Ventnor City Administrator Maria Mento shows one of the no smoking signs that will be installed on the boardwalk.


No butts about it. Downbeach communities are likely to go totally smoke-free this summer.

A new state law that took effect Jan. 16 bans smoking on New Jersey beaches and parks but includes a provision that allows municipalities to set aside small smoking areas where people can still light up. Vaping is also prohibited on the beaches under the new law.

However, at least two Absecon Island communities are planning to go totally smoke-free.

The new law allows municipalities to set up 15 percent of its beaches for smokers. But which beaches should smokers be allowed to release their second-hand smoke, which will end up infringing on the rights of non-smokers.

Longport Mayor Nicholas Russo, a non-smoker, said he thinks the beach should be synonymous with healthy activities and recreation.

“Why would I send a mixed message that smoking is OK in an assigned area,” he said. “I believe that the beach is not an appropriate place to smoke during beach hours.”

After hours is another story, he said.

Nevertheless, he will not ask his fellow commissioners to even consider allowing smoking on a portion of the beach.

Longport was one of the first local municipalities to ban smoking on its beaches. It adopted its ban on smoking cigarettes, cigars, pipes and electronic devices on the beach and in public parks and playgrounds on March 22, 2017 and has had no problems with enforcement, according to Police Chief Frank Culmone.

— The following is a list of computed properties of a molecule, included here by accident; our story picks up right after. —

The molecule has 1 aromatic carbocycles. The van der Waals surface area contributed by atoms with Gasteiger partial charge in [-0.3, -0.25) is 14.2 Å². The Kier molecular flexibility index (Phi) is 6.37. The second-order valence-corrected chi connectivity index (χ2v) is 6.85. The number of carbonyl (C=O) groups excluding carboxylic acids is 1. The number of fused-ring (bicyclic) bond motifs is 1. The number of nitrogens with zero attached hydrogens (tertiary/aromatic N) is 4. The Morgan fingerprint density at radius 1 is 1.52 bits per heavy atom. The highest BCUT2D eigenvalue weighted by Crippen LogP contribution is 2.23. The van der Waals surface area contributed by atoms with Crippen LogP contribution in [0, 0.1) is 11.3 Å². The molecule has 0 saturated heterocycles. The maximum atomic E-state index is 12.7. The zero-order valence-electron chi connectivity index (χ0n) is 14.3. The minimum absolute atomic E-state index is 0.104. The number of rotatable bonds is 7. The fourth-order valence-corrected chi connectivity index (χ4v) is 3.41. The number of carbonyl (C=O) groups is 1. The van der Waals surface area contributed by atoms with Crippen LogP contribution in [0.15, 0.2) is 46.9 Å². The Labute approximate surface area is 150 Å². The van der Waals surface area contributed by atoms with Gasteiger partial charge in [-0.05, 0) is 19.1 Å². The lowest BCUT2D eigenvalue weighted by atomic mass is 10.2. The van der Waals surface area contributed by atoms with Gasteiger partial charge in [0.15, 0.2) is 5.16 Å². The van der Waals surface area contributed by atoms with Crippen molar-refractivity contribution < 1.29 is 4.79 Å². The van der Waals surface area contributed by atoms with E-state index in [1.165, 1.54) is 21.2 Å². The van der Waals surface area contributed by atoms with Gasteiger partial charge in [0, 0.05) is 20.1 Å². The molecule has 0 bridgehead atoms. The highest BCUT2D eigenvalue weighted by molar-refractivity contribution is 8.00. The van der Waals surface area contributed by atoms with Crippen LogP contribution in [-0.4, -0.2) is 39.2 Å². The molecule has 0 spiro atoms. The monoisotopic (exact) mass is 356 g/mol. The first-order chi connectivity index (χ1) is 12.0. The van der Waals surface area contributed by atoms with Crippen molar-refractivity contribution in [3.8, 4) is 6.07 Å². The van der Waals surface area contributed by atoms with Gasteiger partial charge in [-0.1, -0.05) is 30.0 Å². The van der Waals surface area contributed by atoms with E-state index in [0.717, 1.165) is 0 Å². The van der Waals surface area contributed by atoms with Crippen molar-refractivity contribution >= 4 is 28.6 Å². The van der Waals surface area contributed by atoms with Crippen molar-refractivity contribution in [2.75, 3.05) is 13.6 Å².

Shortly after Longport adopted its ban, residents of the 9600 Atlantic Avenue Condominium Association in Margate, which is located near the Longport border, asked city officials follow Longport’s lead and ban smoking on the beach.

Although he said it was a great concept, Commissioner John Amodeo said a ban would be difficult to enforce. So Margate waited for the state to take action on the statewide ban.

According to Margate Mayor Michael Becker, the city has yet to discuss if it would set aside a portion of its beach for smokers.

However, Ventnor commissioners said it would not be fair for certain residents who go to the beach at the end of their block to have to endure breathing second-hand smoke. After a brief discussion commissioners decided it would be best to make the entire beach smoke-free.

Ventnor recently received several signs from Tobacco Free New Jersey that it will install on the boardwalk announcing the beaches are smoke-free.

“The first year will be difficult to enforce, but next year, it should be easier,” Commissioner Tim Kriebel said.

Although lifeguards will not be required to enforce the ban, there will be Class I and Class II officers on ATVs patrolling the beach, he said.

Mayor Beth Holtzman said although the city could legally designate a portion of each beach for smokers, it makes more sense to have the entire beach smoke-free.

“It would be nice to see designated smoking areas to accommodate smokers, but it’s really not feasible,” she said.

Additionally, the city would incur additional cost for cigarette receptacles.

“We’re better off not doing it,” she said.

Staff Writer Donald Wittkowski contributed to this report.

Categories: Downbeach

Nanette LoBiondo Galloway

Award winning journalist covering news, events and people of Atlantic County for more than 20 years.